The North American Hydropower Opportunity

It is no secret that many renewable energy advocates are not in favor of large hydropower. The methods that have been used in the past to create its enormous energy generating facilities were sometimes destructive to the environment, flooding forests, destroying animal habitats and harming ecosystems.  The dams were often blamed for decreasing fish populations and interrupting the natural lifecycle of rivers.  Hydropower has even been accused of causing the extinction of some animal species.

However, there exists a threat that is even more worrisome to endangered species, a threat that has the potential to cause destructive flooding and destroy ecosystems: climate change.  While scientists explain that they may never be able to point to one devastating incident as a direct result of our changing climate, we can all agree that the weather events we have seen over the past year, like hurricane Sandy and the recent flooding in Colorado, have caused more destruction than weather events have ever caused in the past.

Perhaps that’s why in May of this year, the World Bank reversed its stance on large-scale hydropower. Whereas the major international development bank was once a staunch opponent of large-scale hydro, recognition that developing regions like Africa and Southeast Asia desperately need power have forced it to reconsider.  The world needs energy to lift people out of poverty and building more fossil fuel-fired electricity plants will only serve to exacerbate the problems already associated with climate change. Hydropower is an answer.

Further, hydropower technology has come a long way in terms of mitigating some of its deleterious effects on the environment.  Environmental group American Rivers highlights some excellent examples of hydropower success stories in the video below. 

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Maybe it is time for the renewable energy industry to take a second look at hydropower development. The clean energy it can provide is a vast improvement over the dirty energy we get from fossil fuels. Hydropower already meets about 8 percent of U.S. electricity demand and with improved technologies that already exist the National Hydropower Association (NHA) estimates that we can double the amount of energy we get from hydropower without building any more dams.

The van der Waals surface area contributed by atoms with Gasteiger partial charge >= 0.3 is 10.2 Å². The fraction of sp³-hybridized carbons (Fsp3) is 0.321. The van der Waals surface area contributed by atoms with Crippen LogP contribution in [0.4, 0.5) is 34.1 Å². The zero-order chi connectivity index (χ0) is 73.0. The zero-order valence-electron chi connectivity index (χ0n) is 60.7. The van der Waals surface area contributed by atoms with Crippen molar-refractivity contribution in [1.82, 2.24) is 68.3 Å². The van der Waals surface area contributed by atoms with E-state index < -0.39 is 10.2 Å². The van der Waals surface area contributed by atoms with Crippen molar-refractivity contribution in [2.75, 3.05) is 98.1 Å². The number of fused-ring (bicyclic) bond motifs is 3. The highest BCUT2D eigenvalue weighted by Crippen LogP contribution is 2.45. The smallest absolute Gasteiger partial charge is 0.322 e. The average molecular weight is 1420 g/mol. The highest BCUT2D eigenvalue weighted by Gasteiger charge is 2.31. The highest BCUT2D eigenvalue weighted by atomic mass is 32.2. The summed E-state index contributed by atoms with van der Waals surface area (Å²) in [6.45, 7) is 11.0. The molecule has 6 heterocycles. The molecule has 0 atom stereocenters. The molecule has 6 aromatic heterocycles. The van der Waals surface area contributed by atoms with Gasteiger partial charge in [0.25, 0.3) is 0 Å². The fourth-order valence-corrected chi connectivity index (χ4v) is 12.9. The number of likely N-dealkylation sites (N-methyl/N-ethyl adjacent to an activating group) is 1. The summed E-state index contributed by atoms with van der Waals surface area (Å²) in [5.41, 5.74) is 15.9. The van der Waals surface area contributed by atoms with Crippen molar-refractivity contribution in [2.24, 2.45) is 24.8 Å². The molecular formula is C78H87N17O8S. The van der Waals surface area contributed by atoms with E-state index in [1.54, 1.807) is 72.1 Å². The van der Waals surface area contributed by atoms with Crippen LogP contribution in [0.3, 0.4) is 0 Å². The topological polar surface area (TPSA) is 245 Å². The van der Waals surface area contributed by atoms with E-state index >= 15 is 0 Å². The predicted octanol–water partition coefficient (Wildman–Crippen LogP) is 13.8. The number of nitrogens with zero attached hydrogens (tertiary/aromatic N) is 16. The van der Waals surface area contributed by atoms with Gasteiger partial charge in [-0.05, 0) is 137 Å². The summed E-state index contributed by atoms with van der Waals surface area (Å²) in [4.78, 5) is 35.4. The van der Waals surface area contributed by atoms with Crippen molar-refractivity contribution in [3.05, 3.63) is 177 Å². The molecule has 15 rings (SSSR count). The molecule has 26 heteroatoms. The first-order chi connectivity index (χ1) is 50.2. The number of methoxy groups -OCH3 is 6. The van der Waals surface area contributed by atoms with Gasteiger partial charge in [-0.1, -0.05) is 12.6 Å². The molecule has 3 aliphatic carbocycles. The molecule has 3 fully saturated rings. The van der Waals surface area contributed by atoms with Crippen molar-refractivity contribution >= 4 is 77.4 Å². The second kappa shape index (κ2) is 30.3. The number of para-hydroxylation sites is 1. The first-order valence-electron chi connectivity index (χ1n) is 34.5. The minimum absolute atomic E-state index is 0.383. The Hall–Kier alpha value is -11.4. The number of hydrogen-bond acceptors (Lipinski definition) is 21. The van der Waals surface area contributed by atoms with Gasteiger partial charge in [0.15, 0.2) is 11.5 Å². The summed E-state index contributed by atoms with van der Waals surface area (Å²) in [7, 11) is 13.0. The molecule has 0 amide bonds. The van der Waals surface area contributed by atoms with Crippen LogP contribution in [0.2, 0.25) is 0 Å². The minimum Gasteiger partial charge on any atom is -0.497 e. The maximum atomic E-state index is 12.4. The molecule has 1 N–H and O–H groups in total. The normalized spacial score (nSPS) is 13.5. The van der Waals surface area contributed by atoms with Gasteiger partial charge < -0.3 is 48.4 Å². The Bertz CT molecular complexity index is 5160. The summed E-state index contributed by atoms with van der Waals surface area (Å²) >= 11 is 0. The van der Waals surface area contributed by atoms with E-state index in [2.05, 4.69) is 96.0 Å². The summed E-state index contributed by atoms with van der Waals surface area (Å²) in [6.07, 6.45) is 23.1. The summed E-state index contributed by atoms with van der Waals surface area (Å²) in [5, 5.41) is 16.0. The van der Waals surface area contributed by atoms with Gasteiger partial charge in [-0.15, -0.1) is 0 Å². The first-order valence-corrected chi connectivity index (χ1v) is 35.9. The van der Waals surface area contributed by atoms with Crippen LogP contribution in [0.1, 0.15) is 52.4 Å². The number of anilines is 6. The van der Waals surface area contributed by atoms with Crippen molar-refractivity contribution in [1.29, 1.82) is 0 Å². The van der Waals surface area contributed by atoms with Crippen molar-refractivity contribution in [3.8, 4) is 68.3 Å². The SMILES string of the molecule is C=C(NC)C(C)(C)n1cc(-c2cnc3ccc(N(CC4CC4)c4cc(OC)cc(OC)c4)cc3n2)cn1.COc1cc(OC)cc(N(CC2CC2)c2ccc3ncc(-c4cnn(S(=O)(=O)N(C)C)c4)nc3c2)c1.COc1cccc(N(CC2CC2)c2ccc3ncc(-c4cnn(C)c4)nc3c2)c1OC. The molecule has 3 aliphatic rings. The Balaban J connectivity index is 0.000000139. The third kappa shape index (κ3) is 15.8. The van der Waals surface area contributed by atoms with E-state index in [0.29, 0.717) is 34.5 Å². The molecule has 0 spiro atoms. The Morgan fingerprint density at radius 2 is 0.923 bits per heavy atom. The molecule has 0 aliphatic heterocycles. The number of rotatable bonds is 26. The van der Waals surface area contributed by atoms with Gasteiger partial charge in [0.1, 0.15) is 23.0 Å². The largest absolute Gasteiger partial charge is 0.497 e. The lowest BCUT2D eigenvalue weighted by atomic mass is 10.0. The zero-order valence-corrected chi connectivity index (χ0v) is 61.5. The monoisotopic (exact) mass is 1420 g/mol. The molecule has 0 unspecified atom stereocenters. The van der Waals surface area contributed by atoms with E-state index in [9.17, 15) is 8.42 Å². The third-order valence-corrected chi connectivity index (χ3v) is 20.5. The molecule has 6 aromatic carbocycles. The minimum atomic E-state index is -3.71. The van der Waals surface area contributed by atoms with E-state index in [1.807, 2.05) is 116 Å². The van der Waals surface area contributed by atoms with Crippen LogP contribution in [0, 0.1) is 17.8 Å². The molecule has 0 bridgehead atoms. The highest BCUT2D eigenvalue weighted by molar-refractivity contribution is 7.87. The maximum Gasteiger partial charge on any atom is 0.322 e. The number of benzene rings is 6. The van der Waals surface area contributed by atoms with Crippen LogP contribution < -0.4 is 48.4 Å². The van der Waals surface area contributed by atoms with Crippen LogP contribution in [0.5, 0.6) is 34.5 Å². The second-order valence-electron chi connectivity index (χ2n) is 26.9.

If you’re interested in exploring this issue with me, check out our upcoming webcast, “The Hydropower Opportunity,” taking place next Wednesday, September 25. Linda Church-Ciocci, Executive Director of the NHA will be presenting along with Stanley Kocon from Voith Hydro and Juan Hinojosa from Strategies 360. You can register to attend here. 

Hydropower is a clean energy resource that we know we can do right. Let’s explore the hydropower opportunities that exist in North America. 

Lead image: Hoover Dam near Las Vegas, NV via Shutterstock


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Jennifer Runyon has been studying and reporting about the world's transition to clean energy since 2007. As editor of the world's largest renewable energy publication, Renewable Energy World, she observed, interviewed experts about, and reported on major clean energy milestones including Germany's explosive growth of solar PV, the formation and development of the U.S. onshore wind industry, the U.K. offshore wind boom, China's solar manufacturing dominance, the rise of energy storage, the changing landscape for utilities and grid operators and much, much, more. Today, in addition to managing content on Renewable Energy World and POWERGRID International, she also serves as the conference advisory committee chair for DISTRIBUTECH, a globally recognized conference for the transmission and distribution industry. You can reach her at

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